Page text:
The BEF was now within spitting distance of Paris. From Montgé-en-Goële you could sometimes apparently see Montmartre and the Eiffel Tower. Their backs were against the wall.

Ready to march but where?

20th August 1914, Ors, France

The Dorsets remained in Ors for another day. At 1pm the battalion received verbal orders from Brigadier-General Gleichen that they would be marching tomorrow. This was seen as a chance to get the reservists, those who had been recalled to the ranks since war was declared, up to speed. Brigadier-General Hussey, in his book “The Fifth Division in the Great War ” (1921), counts themselves lucky that they got to practice a “peace march”. It was the first time the 5th Division had moved together as a unit.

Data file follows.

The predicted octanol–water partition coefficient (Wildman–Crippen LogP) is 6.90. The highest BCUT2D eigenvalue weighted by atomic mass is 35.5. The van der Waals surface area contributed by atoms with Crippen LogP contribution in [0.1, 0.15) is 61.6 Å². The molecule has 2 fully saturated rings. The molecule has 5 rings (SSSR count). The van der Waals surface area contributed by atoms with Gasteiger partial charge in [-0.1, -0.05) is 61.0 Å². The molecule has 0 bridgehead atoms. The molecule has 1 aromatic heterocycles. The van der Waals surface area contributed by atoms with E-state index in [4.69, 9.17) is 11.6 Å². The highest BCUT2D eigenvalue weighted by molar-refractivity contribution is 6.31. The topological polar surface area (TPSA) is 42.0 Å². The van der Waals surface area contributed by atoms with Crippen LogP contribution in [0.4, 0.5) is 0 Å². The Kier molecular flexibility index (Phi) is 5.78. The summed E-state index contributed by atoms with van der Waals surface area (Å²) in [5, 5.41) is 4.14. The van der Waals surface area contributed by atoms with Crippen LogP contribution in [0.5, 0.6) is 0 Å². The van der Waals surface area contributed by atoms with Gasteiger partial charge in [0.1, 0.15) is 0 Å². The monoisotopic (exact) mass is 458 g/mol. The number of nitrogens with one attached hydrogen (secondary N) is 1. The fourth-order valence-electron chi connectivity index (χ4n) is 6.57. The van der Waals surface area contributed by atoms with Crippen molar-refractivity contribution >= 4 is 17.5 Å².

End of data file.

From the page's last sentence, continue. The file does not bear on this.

Earlier in the morning, the battalion had been paraded and spoken to by the commander of the 5th Division, Sir Charles Fergusson. He, according to Gleichen, spoke about the Germans, their “machine guns and their method of attack in large numbers”. But the truth was that no one really knew where they were in the grand scheme of things. They knew that the British I Corps was to the east, but as to the whereabouts of the Germans, or even the French, nothing was known.